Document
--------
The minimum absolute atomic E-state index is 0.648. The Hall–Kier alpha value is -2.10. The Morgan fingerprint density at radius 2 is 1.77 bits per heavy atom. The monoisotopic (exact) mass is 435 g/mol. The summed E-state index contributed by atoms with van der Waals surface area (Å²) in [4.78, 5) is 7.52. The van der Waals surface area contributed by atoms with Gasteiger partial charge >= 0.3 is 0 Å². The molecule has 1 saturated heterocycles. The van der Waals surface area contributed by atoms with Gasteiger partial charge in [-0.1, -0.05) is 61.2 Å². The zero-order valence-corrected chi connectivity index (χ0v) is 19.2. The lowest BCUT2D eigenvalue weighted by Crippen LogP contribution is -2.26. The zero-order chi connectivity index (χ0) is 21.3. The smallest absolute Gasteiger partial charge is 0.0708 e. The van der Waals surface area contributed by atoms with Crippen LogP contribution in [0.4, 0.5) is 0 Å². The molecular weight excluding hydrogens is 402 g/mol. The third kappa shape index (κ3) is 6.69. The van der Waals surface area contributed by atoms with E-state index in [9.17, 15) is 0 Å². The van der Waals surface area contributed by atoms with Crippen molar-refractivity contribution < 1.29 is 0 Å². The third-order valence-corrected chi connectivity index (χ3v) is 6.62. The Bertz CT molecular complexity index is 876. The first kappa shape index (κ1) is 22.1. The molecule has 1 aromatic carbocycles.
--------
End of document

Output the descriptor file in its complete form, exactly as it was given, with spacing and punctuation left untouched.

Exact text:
The minimum absolute atomic E-state index is 0.648. The Hall–Kier alpha value is -2.10. The Morgan fingerprint density at radius 2 is 1.77 bits per heavy atom. The monoisotopic (exact) mass is 435 g/mol. The summed E-state index contributed by atoms with van der Waals surface area (Å²) in [4.78, 5) is 7.52. The van der Waals surface area contributed by atoms with Gasteiger partial charge >= 0.3 is 0 Å². The molecule has 1 saturated heterocycles. The van der Waals surface area contributed by atoms with Gasteiger partial charge in [-0.1, -0.05) is 61.2 Å². The zero-order valence-corrected chi connectivity index (χ0v) is 19.2. The lowest BCUT2D eigenvalue weighted by Crippen LogP contribution is -2.26. The zero-order chi connectivity index (χ0) is 21.3. The smallest absolute Gasteiger partial charge is 0.0708 e. The van der Waals surface area contributed by atoms with Crippen LogP contribution in [0.4, 0.5) is 0 Å². The molecular weight excluding hydrogens is 402 g/mol. The third kappa shape index (κ3) is 6.69. The van der Waals surface area contributed by atoms with E-state index in [9.17, 15) is 0 Å². The van der Waals surface area contributed by atoms with Crippen molar-refractivity contribution < 1.29 is 0 Å². The third-order valence-corrected chi connectivity index (χ3v) is 6.62. The Bertz CT molecular complexity index is 876. The first kappa shape index (κ1) is 22.1. The molecule has 1 aromatic carbocycles.